A proposed state law would let gun owners sue city council members or county supervisors personally if those governments pass or try to enforce gun laws that are stricter than state law.
Under the bill, HB 2517, courts could hit individual elected officials with civil penalties of up to $5,000 for passing an ordinance out of compliance with state law.
Critics contend a number of recent Tucson actions are out of compliance, including: a gun buyback and destruction program; a ban on gun shows at the Tucson Convention Center; a law requiring police notification of a lost or stolen gun; and mandating those who use a gun in a crime take an alcohol breath test. Although Attorney General Tom Horne issued an opinion questioning the breath test and reporting requirement, no court has found any of the ordinances illegal.
Anyone who enforces an illegal ordinance would be subject to penalties as well.
That could include the chief of police, zoning officials, the Tucson Convention Center director or anyone else involved with upholding a law.
The bill would also prohibit a city from spending taxpayer money defending an official in court. It would allow residents or organizations to sue a city or county for up to $100,000 in damages.
Supporters say it finally holds local officials responsible for skirting the law.
“After 13 years of ignoring state law, it’s time for city council members to have consequences for their actions the way normal citizens do,” said Todd Rathner, a lobbyist for the Arizona State Rifle and Pistol Association and a National Rifle Association board member.
Rathner said the Legislature has been playing cat and mouse with local municipalities over gun laws. He said this bill puts some “teeth” into state gun laws and is intended to prevent local municipalities from flouting the rules any longer.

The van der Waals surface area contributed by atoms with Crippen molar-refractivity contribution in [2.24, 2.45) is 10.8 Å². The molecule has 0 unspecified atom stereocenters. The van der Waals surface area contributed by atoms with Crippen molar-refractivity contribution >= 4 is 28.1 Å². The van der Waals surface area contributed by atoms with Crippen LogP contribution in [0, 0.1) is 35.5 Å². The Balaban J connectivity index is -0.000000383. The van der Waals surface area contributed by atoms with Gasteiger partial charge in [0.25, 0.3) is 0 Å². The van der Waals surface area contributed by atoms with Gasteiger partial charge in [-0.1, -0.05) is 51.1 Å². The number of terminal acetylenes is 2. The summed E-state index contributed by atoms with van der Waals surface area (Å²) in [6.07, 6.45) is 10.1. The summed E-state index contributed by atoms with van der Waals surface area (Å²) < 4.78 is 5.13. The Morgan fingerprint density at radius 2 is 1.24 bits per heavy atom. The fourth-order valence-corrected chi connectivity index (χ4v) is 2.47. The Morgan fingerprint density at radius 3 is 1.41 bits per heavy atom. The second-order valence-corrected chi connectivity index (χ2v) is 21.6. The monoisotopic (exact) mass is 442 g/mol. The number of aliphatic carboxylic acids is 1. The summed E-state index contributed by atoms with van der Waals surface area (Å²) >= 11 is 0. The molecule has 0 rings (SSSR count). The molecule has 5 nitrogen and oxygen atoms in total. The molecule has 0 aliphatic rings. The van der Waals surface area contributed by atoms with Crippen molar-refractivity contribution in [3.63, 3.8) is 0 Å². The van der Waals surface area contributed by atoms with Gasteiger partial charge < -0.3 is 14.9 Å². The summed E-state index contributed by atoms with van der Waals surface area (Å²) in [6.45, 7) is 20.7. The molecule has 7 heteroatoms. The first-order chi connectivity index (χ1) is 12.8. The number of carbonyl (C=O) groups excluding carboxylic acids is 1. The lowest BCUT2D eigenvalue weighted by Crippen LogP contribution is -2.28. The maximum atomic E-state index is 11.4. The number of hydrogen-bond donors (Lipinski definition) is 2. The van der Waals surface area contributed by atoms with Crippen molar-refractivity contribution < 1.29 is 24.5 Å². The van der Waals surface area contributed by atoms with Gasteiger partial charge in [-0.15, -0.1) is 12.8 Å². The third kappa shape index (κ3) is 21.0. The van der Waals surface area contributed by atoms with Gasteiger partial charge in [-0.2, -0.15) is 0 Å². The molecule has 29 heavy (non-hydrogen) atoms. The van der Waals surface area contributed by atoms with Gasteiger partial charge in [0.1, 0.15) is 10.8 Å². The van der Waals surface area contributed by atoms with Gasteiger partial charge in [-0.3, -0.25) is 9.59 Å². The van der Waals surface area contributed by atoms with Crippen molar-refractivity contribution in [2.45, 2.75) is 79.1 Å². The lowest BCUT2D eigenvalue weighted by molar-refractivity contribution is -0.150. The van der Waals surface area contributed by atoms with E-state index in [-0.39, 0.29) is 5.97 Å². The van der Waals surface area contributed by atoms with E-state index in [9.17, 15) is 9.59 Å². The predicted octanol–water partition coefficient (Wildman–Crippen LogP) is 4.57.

“If a city council member wants to continue to play this game, then it ought to be at their cost, not at the public’s cost,” Rathner said. “They sit there behind this wall of money and think they can flip it around however they want defending these stupid actions.”
Rathner said politicians like Councilman Steve Kozachik tempt the state into legal action and pass unconstitutional gun laws because it comes with added notoriety for them and no financial risk.
“He’s basically campaigning as an anti-gun zealot on the backs of the citizens of Tucson,” Rathner said. “And we don’t think he should be allowed to do it.”
Kozachik defended the city’s recent gun ordinances and said this latest bill demonstrates how far the gun lobby has drifted away from reality.
“These guys are just unhinged when it comes to their unrealistic fear that people are out to confiscate their guns,” Kozachik said. “We’ve passed a few, very rational ordinances. … Threatening to sue over things like that just show how out of touch these guys are with the common sense mainstream public.”
Rathner said the bill is based on a similar law passed in Florida about five years ago to prevent cities from snubbing their nose at state law.
Tucson attorney Dave Hardy, who specializes in gun and constitutional law, said the bill, if passed, would likely pass constitutional muster.
“I see stronger stuff than that every day,” Hardy said. “They can bust someone for driving under the influence on the basis of his having smoked (marijuana) two weeks ago.”
Hardy said turnaround is fair game.
“Given all that the states, cities and counties do to us, I’m more than happy to see some of that done back to them,” he said.
Over 30 state senators and representatives have lined up to sponsor the bill.
One of them, Rep. Adam Kwasman R-Oro Valley, said the Second Amendment “needs to be protected at all cost.”
The bill will ensure cities and counties adhere to the state’s gun laws and prevent them from violating citizens’ gun rights, Kwasman said.
Rathner said the bill is a top priority this session and he and others “will be watching very carefully how legislators vote on it.”